This week, PM Jacinda Ardern had a birthday, National Leader Judith Collins drowned under people demanding a debate, while David Seymour inspected the business end of cows.
Monday: PM Jacinda Ardern turns ... 62?:
Ardern spent her 41st birthday in Northland where she spoke to the students at Ruakākā School. She later reported on her Facebook page that she had learned not to ask children to guess how old you were.
"In case you were wondering what the kids guessed my age to be, the answer was 62."
Tuesday: Judith Collins' "who dis?" problem
National's Demand the Debate campaign has had the desired effect, judging from a message sent to National Party staff and MPs.
The message noted leader Judith Collins had been inundated with phone calls from unknown numbers, and so would only answer calls from known numbers.
It advised people to text her before ringing if they wanted to be certain Collins would answer.
Each week, more and more elements are being added to the Demand the Debate list of things National thinks we need to worry about. The billboard is now getting rather crowded, and the font more and more microscopic with no end in sight.
Wednesday: Act leader David Seymour's honest conversation with the rear end of a cow.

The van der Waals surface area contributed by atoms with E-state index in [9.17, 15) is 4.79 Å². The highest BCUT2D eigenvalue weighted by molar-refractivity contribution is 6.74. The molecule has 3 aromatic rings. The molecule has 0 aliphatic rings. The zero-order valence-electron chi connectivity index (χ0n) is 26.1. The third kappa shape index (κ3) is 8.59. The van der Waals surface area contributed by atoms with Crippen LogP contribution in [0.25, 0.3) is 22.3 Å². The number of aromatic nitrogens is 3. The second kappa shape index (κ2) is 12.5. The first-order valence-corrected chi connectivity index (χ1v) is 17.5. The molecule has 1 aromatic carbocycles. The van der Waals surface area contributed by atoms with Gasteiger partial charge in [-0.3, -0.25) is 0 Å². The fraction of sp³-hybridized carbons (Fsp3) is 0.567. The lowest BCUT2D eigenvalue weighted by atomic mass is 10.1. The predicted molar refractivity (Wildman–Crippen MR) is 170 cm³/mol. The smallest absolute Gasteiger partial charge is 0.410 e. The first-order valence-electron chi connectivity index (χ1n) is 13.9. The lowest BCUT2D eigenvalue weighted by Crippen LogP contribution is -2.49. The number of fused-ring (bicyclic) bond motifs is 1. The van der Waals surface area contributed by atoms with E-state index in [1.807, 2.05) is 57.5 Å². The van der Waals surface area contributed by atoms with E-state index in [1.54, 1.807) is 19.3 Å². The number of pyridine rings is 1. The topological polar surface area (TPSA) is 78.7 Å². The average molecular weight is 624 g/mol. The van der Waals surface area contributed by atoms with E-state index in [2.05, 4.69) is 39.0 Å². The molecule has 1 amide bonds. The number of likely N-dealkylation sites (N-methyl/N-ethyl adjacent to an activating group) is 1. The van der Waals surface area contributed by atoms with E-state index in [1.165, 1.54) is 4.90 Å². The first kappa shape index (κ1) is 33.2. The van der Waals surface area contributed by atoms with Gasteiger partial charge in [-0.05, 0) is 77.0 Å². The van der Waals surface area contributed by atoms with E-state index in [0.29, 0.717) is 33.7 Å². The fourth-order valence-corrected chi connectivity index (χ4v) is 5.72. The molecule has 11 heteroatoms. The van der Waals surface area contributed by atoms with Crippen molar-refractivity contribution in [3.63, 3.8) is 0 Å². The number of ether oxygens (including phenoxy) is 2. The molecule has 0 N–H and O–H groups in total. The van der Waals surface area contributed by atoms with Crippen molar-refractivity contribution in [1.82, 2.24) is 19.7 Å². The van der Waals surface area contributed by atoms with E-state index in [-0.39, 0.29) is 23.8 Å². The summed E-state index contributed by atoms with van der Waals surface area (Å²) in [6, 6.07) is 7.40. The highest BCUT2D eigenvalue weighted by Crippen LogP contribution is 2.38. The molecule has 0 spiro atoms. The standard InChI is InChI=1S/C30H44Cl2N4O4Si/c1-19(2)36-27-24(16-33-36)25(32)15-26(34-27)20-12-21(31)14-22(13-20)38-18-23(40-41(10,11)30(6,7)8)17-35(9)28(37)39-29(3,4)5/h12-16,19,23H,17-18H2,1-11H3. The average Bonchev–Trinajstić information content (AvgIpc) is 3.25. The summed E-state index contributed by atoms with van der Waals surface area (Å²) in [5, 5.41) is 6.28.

Meanwhile, Act leader David Seymour was continuing on with his Honest Conversation roadshow, the rival to National's Demand the Debate, which canvasses many of the same issues.
While in Northland for some public meetings, Seymour visited a farm for some first-udder experience of life for the rural sector.
He helped out in the milk shed at Act MP Mark Cameron's farm in Ruawai - where the rear end of a cow had a very honest conversation with him.
Seymour might be hoping for the same amount of media coverage Prince Charles got when he stepped into a cow pat at the Great Yorkshire Show.
Alas, all Seymour gets is the Beehive Diairies.
Wednesday: Battle of the pun-dits
Transport Minister Michael Woods press secretary is very fond of puns in the headlines of press releases. Transport press releases come with references to things being "on track", "taking off" or being given the "green light". This week delivered news quicker public transport was "motoring towards West Auckland".
New National Party chief press secretary John Mitchell is apparently not such a fan.
Beehive Diaries was told Judith Collins suggested the pun of "vaccine stroll out" for a release after the vaccine numbers were released. It was vetoed by Mitchell.
To rub salt into Collins' wounds, the very next day, Act's Seymour put out a press release: "It's not a vaccine roll out, it's a vaccine stroll out."